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The Ryder Cup

Zach Johnson cares mostly about group chemistry for his American team at the Ryder Cup. He wants camaraderie. What he doesn't know is whether LIV players like Dustin Johnson and Brooks Koepka are part of that picture. The Ryder Cup is four months away in Rome. Johnson will have six captain's picks. Dustin Johnson and Koepka are unlikely to earn one of the six automatic spots. Captain Zach says he know enough about LIV Golf and the courses they play to judge how well they are doing. Johnson and Koepka say they'd love to be part of the team.

Curtis Strange has mixed memories of Oak Hill. He returns to the course outside Rochester, New York, next week for the PGA Championship as part of ESPN's broadcast team. Oak Hill is where Strange in 1989 became the first player since Ben Hogan to win back-to-back in the U.S. Open. It's also where Strange bogeyed his last three holes to lose a pivotal Ryder Cup match in 1995 that kept the Americans from winning. Strange hasn't been back to Oak Hill since that Ryder Cup. He says golf produces memories good and bad. But the Ryder Cup doesn't overshadow his U.S. Open win.

Scottie Scheffler is on another big run. That's how it was last year when he won four times in six starts and capped it off with the Masters. Now there seems to be a greater appreciation for what Scheffler is capable of doing. The 26-year-old from Dallas won The Players Championship by five shots. That's his second win in the last four starts. He nearly won at Bay Hill the week before. Scheffler is back to No. 1 in the world and his next two starts are tournaments he won last year.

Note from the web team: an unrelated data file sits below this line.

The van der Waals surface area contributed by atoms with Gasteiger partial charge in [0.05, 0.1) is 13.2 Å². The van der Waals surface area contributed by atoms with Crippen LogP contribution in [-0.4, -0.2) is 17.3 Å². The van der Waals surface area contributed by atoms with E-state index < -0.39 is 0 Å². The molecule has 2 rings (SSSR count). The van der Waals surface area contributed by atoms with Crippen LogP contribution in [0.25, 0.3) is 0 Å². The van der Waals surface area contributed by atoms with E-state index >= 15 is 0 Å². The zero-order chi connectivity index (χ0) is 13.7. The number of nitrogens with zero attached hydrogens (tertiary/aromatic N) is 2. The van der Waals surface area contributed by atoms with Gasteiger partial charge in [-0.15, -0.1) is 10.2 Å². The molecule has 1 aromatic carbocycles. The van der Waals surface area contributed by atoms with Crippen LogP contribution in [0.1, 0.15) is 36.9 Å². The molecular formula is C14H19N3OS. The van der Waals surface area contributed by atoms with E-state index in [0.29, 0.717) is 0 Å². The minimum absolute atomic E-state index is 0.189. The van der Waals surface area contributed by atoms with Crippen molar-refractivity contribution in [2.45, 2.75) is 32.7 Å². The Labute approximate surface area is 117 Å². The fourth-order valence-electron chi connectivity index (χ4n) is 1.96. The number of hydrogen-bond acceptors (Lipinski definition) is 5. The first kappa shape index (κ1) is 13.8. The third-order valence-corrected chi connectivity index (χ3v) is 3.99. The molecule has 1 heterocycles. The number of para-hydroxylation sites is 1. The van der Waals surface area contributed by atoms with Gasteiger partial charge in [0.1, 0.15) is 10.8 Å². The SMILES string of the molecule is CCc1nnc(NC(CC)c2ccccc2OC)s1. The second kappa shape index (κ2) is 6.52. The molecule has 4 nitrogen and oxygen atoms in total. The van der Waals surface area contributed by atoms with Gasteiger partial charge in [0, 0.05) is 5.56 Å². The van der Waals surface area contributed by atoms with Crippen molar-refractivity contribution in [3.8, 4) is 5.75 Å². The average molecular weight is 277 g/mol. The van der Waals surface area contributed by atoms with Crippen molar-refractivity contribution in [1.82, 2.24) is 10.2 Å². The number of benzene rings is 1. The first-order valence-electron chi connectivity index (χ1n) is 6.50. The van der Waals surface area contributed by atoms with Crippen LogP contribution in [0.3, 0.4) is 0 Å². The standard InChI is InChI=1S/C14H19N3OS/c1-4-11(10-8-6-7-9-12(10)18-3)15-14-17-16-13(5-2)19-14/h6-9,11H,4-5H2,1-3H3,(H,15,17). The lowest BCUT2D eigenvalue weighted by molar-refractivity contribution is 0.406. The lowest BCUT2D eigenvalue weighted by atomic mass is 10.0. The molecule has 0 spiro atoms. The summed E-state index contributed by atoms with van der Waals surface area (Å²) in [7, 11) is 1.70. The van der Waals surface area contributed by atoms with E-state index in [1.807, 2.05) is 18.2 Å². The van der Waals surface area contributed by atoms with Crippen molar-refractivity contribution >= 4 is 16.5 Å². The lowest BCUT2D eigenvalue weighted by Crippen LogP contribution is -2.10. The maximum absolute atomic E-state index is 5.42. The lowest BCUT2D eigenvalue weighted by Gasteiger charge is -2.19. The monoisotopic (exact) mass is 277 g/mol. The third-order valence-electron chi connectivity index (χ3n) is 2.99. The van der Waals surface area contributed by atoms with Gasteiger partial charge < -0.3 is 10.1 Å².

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MADISON, Wis. (AP) — Ryder Cup captain Steve Stricker is recovering from a health scare that featured a soaring white blood cell count and inflammation around his heart, which hospitalized him for two weeks and caused him to lose 25 pounds.“I’m lucky,” Stricker told Wisconsin.Golf in a lengthy interview. “I’m feeling like things are going in the right direction. I’ve just got to give it time.”Stricker said his heart was jumping in and out of rhythm from Thanksgiving to Christmas Eve. He said the inflammation is starting to abate and he’s able to start moving around. The Wisconsin native was cleared to take his family to Florida for the winter at the start of the week.Even so, he said his cardiologist told him it could be six months before he competes again.It was a rough conclusion to what otherwise was the best memory of his career. In a Ryder Cup delayed one year by the pandemic, Stricker led a U.S. team to the biggest rout over Europe, 19-9, at Whistling Straits before a home crowd in Wisconsin.Stricker said for him, it was like winning a major. A month later came a major scare.It started with a sore throat and a cough. Stricker said a COVID-19 test came back negative, a few weeks later he felt well enough to go deer hunting.“I came home from hunting one night and I was like, ‘I don’t feel good. My side hurts. I just don’t feel right,’” he said. “That night I had the sweats and all of a sudden, my temperature was 103.”He went back to his doctor for a strong antibiotic and thinks he had a reaction, for his throat began to close and his lips, glands and tongue began to swell.He was hospitalized about two weeks before Thanksgiving, and that’s when his health took a nasty turn.“My liver numbers started getting worse. My white blood cell count was jacked up really high. I was fighting something, but they couldn’t find out what it was,” he said.He said he had jaundice and his urine was the color of cola. Four days into his hospital stay, his heart started fluttering. Stricker said at one point his heart rate was 160 beats per minute for two hours.He was released the day before Thanksgiving, and then readmitted three days later feeling worse that before.“A couple of times I was like, ‘What is going on?’” Stricker said. “Everything is going the wrong way. It wasn’t fun. You don’t know what’s happening. You don’t know where this road is leading to. I never thought that I’m not getting out of there kind of thing. But I didn’t eat for two weeks. I didn’t have any energy or appetite to eat. I had a hard time just getting up and walking because of the heart. I took a few steps to the bathroom in my room and I’d be out of breath.“I was pretty sick, from what they tell me.”Stricker said blood tests indicate the inflammation around his heart is coming down. He is able to walk short distances, but still not eating solid food.“I’m down 25 pounds. I’m freshman-in-high school weight. I lost all my muscle,” he said. “I look like an 85-year-old man, dude. My skin is hanging.”Stricker can only wonder how much the Ryder Cup took out of him. He devoted nearly three years to the job because of the one-year delay brought on by the pandemic. He had the pressure and distraction of delivering for a Wisconsin crowd. It was a smashing success.“I kind of have a feeling that could have had a part in it,” he said. “It’s a letdown, right, after that happens? And then your immune system is probably down. It probably played a role in it somehow.”

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